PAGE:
Newcastle United Academy coach Steve Harper talks to a 15-year-old swimmer from the North East who is already a British and European champion and has her sights firmly set on the 2020 Olympics in Tokyo
On the back of another hugely successful Olympics and Paralympics, it’s time to focus on a sport where we continue to develop young stars; and we may well have another future Olympic gold medalist here in the region.
Emily Large from Ponteland is 15 years old and attends Kings Priory School in Tynemouth. She swims for the Newcastle Swim Team, is the current British Champion at 200m fly and is ranked as the fastest 15 year old in the world at the same event.
Emily is also the European Junior Champion at 200m butterfly, the 4x100m freestyle and the mixed 4x100m medley, as well as collecting many other remarkable achievements in the last couple of years.
When did you start swimming?
I had lessons from the age of three and started swimming competitively from the age of eight. It was only in the British Championships in 2015, when I got picked for the European Youth Olympic Festival, that I really realised I could have a future in swimming. It also coincided with Ryan [Livingstone, her coach] arriving at the Newcastle Swim Team and spotting my potential in 2014.
Any other swimmers in the family, then?
My sister Sophia was a good swimmer but gave it up to play hockey. Apart from her, no.
How often do you train?
I do nine two-hour swimming pool sessions a week as well as one strength and conditioning session a week at Newcastle University and three land training [core work, etc.] sessions a week, too. Four of those pool sessions, three on school days, are early mornings with a 4.30am wake-up call to start swimming at 5.30am.
Do your parents share the early morning burden?
No, my dad does the early mornings while my mum does the rest.
What have you had to sacrifice to commit fully to swimming?
I was a good runner and I’ve also had to give up school sport but to be honest, I prefer doing the swimming so it’s not really a sacrifice. I don’t get to watch much television, either!
Who do you admire from the sport?
I look up to Michael Phelps and Adam Peaty. I respect the work ethic, motivation and dedication that they’ve had to reach the very top of the sport. When I started working with Ryan two years ago, that’s when I really had to commit that same level of dedication to the sport.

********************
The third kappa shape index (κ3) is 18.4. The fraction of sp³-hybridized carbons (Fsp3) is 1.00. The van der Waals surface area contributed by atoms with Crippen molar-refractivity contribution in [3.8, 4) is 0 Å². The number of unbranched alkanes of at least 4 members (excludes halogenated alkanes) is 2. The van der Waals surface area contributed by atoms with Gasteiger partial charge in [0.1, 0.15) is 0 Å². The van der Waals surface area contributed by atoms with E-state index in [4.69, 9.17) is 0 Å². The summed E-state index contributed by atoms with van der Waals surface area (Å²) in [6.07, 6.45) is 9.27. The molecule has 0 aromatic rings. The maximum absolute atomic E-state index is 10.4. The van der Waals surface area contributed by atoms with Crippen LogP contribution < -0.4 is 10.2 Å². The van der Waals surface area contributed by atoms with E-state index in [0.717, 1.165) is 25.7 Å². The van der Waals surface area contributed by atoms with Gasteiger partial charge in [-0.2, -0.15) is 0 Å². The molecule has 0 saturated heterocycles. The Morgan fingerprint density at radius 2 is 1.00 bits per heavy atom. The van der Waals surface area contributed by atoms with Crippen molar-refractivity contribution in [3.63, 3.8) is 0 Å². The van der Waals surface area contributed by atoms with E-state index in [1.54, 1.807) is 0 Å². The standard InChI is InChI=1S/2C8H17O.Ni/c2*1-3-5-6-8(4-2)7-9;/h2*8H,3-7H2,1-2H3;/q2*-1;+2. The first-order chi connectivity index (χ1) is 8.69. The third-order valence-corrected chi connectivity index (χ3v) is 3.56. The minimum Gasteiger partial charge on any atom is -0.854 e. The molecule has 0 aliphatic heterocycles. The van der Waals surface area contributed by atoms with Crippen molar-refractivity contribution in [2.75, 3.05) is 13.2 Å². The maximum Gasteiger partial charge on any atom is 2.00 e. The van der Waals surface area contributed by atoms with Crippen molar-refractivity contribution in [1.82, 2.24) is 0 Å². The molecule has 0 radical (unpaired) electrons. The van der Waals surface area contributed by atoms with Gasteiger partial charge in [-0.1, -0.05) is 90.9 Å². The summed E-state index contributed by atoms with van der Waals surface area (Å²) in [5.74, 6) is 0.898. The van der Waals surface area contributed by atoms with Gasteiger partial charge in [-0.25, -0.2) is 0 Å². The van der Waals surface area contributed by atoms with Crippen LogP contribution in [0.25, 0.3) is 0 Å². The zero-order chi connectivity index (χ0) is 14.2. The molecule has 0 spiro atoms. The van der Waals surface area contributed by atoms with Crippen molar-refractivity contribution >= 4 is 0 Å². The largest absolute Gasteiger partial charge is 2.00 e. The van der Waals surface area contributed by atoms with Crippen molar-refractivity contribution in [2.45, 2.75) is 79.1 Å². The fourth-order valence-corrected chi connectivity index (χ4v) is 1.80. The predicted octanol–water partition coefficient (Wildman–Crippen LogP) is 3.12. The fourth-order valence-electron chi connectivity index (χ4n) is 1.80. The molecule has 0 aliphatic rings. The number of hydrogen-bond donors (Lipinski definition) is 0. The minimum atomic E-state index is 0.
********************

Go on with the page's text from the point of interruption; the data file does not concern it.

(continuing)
What is your favourite stroke or event?
I like the butterfly because I’m good at it and I like the rhythm and getting into the stroke rate of it. I’m quite good underwater too and that really helps with that stroke.
Your personal best for the 200m butterfly is 2:08:87. That’s only four seconds off the time that won Olympic Gold in Rio. How does that make you feel aged only 15?
It makes me even more determined to be at the Olympics in Tokyo in 2020.
Did you watch that final in Rio?
No, I didn’t want to watch it because that’s their time – mine will come.
Is your target now solely Tokyo 2020 with regards to your training programme, or are there other competitions along the road to the Olympics?
My first aim is to get to the Senior World Championships in Hungary next July. If not there, then the Junior Worlds are in Indianapolis in August. Ryan has designed me a training programme with a four-year plan but it has annual targets within that, too. To be Olympic Champion in Tokyo is my dream.
Does such a big commitment affect your school work or friendships?
It doesn’t affect my school work and my friends understand and have been really supportive. Saturday morning is my last swimming session of the weekend, which gives me time to catch up on school work and with friends afterwards.
What would you say to youngsters to encourage them to start swimming competitively?
When you’re in the pool, you’re free; you can just forget about everything.
Any advice for my ten-year-old daughter, Olivia, who’s doing well with her swimming and admires you?
Keep up with the hard work and be prepared for the early mornings.
What a lovely, grounded and very driven youngster Emily is. Watch out for her in the near future as she’s destined for the very top.
Thank you and good luck Emily!